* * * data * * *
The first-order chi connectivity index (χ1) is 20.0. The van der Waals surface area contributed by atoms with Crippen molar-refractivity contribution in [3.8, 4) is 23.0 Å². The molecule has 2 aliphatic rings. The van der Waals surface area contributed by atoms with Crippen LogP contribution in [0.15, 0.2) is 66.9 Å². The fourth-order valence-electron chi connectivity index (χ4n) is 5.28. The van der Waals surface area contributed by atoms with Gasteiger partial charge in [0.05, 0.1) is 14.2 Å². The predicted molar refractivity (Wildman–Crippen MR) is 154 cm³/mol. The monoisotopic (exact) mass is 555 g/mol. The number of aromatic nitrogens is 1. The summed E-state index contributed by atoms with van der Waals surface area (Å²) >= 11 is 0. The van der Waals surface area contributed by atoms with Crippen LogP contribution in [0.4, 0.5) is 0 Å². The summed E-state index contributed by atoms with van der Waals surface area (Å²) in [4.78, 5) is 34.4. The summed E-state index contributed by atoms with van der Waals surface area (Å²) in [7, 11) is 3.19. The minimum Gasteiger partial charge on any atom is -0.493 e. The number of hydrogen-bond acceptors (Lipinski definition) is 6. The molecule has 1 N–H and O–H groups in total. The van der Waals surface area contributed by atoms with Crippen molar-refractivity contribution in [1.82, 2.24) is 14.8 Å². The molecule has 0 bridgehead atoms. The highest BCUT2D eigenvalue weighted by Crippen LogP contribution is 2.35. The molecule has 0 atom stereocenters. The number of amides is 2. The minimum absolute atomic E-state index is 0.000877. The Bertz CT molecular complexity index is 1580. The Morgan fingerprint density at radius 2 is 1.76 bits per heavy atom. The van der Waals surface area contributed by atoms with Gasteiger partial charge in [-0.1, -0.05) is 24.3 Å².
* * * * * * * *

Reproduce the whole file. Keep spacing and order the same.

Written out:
The first-order chi connectivity index (χ1) is 20.0. The van der Waals surface area contributed by atoms with Crippen molar-refractivity contribution in [3.8, 4) is 23.0 Å². The molecule has 2 aliphatic rings. The van der Waals surface area contributed by atoms with Crippen LogP contribution in [0.15, 0.2) is 66.9 Å². The fourth-order valence-electron chi connectivity index (χ4n) is 5.28. The van der Waals surface area contributed by atoms with Gasteiger partial charge in [0.05, 0.1) is 14.2 Å². The predicted molar refractivity (Wildman–Crippen MR) is 154 cm³/mol. The monoisotopic (exact) mass is 555 g/mol. The number of aromatic nitrogens is 1. The summed E-state index contributed by atoms with van der Waals surface area (Å²) >= 11 is 0. The van der Waals surface area contributed by atoms with Crippen LogP contribution in [0.4, 0.5) is 0 Å². The summed E-state index contributed by atoms with van der Waals surface area (Å²) in [4.78, 5) is 34.4. The summed E-state index contributed by atoms with van der Waals surface area (Å²) in [7, 11) is 3.19. The minimum Gasteiger partial charge on any atom is -0.493 e. The number of hydrogen-bond acceptors (Lipinski definition) is 6. The molecule has 1 N–H and O–H groups in total. The van der Waals surface area contributed by atoms with Crippen molar-refractivity contribution in [1.82, 2.24) is 14.8 Å². The molecule has 0 bridgehead atoms. The highest BCUT2D eigenvalue weighted by Crippen LogP contribution is 2.35. The molecule has 0 atom stereocenters. The number of amides is 2. The minimum absolute atomic E-state index is 0.000877. The Bertz CT molecular complexity index is 1580. The Morgan fingerprint density at radius 2 is 1.76 bits per heavy atom. The van der Waals surface area contributed by atoms with Gasteiger partial charge in [-0.1, -0.05) is 24.3 Å².